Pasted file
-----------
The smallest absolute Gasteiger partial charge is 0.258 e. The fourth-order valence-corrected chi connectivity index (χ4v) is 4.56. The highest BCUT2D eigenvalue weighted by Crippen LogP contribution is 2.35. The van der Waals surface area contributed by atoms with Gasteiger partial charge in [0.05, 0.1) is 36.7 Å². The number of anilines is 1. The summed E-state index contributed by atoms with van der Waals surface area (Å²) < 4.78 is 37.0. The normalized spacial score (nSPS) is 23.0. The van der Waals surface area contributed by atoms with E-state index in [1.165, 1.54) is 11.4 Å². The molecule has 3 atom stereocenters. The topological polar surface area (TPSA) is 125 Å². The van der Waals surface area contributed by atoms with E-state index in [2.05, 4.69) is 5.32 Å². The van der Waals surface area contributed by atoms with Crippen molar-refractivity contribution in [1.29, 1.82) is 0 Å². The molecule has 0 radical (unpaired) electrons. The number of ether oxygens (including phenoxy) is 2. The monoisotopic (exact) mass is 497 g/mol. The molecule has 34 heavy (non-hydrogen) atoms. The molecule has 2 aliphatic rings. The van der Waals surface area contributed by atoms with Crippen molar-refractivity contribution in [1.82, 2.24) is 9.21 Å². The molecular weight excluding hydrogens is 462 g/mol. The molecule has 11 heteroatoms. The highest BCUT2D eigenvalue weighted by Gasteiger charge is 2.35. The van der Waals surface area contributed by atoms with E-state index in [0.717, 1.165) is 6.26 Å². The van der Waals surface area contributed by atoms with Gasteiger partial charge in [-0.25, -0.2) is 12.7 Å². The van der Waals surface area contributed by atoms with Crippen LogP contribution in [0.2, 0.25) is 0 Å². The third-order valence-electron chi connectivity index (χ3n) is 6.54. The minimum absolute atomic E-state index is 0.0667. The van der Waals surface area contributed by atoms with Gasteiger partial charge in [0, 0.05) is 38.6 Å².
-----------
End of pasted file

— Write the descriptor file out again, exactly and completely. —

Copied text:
The smallest absolute Gasteiger partial charge is 0.258 e. The fourth-order valence-corrected chi connectivity index (χ4v) is 4.56. The highest BCUT2D eigenvalue weighted by Crippen LogP contribution is 2.35. The van der Waals surface area contributed by atoms with Gasteiger partial charge in [0.05, 0.1) is 36.7 Å². The number of anilines is 1. The summed E-state index contributed by atoms with van der Waals surface area (Å²) < 4.78 is 37.0. The normalized spacial score (nSPS) is 23.0. The van der Waals surface area contributed by atoms with E-state index in [1.165, 1.54) is 11.4 Å². The molecule has 3 atom stereocenters. The topological polar surface area (TPSA) is 125 Å². The van der Waals surface area contributed by atoms with E-state index in [2.05, 4.69) is 5.32 Å². The van der Waals surface area contributed by atoms with Crippen molar-refractivity contribution in [1.29, 1.82) is 0 Å². The molecule has 0 radical (unpaired) electrons. The number of ether oxygens (including phenoxy) is 2. The monoisotopic (exact) mass is 497 g/mol. The molecule has 34 heavy (non-hydrogen) atoms. The molecule has 2 aliphatic rings. The van der Waals surface area contributed by atoms with Crippen molar-refractivity contribution in [1.82, 2.24) is 9.21 Å². The molecular weight excluding hydrogens is 462 g/mol. The molecule has 11 heteroatoms. The highest BCUT2D eigenvalue weighted by Gasteiger charge is 2.35. The van der Waals surface area contributed by atoms with E-state index in [0.717, 1.165) is 6.26 Å². The van der Waals surface area contributed by atoms with Gasteiger partial charge in [-0.25, -0.2) is 12.7 Å². The van der Waals surface area contributed by atoms with Crippen LogP contribution in [0.2, 0.25) is 0 Å². The third-order valence-electron chi connectivity index (χ3n) is 6.54. The minimum absolute atomic E-state index is 0.0667. The van der Waals surface area contributed by atoms with Gasteiger partial charge in [0, 0.05) is 38.6 Å².